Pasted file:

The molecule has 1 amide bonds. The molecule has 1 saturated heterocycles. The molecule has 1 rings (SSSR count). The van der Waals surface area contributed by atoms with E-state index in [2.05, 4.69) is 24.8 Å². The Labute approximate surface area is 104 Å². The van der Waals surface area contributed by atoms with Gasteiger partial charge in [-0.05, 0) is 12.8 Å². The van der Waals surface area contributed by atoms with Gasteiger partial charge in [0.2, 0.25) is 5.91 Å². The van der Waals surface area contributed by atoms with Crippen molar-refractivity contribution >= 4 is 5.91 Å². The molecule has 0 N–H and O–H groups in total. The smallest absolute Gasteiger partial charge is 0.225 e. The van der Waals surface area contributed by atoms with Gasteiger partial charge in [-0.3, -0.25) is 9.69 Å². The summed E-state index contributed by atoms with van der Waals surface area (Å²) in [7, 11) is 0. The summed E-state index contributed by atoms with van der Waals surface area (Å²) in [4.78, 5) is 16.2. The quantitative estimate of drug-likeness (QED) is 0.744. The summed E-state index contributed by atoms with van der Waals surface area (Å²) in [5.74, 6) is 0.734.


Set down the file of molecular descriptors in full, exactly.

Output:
The molecule has 1 amide bonds. The molecule has 1 saturated heterocycles. The molecule has 1 rings (SSSR count). The van der Waals surface area contributed by atoms with E-state index in [2.05, 4.69) is 24.8 Å². The Labute approximate surface area is 104 Å². The van der Waals surface area contributed by atoms with Gasteiger partial charge in [-0.05, 0) is 12.8 Å². The van der Waals surface area contributed by atoms with Gasteiger partial charge in [0.2, 0.25) is 5.91 Å². The van der Waals surface area contributed by atoms with Crippen molar-refractivity contribution >= 4 is 5.91 Å². The molecule has 0 N–H and O–H groups in total. The smallest absolute Gasteiger partial charge is 0.225 e. The van der Waals surface area contributed by atoms with Gasteiger partial charge in [-0.3, -0.25) is 9.69 Å². The summed E-state index contributed by atoms with van der Waals surface area (Å²) in [7, 11) is 0. The summed E-state index contributed by atoms with van der Waals surface area (Å²) in [4.78, 5) is 16.2. The quantitative estimate of drug-likeness (QED) is 0.744. The summed E-state index contributed by atoms with van der Waals surface area (Å²) in [5.74, 6) is 0.734.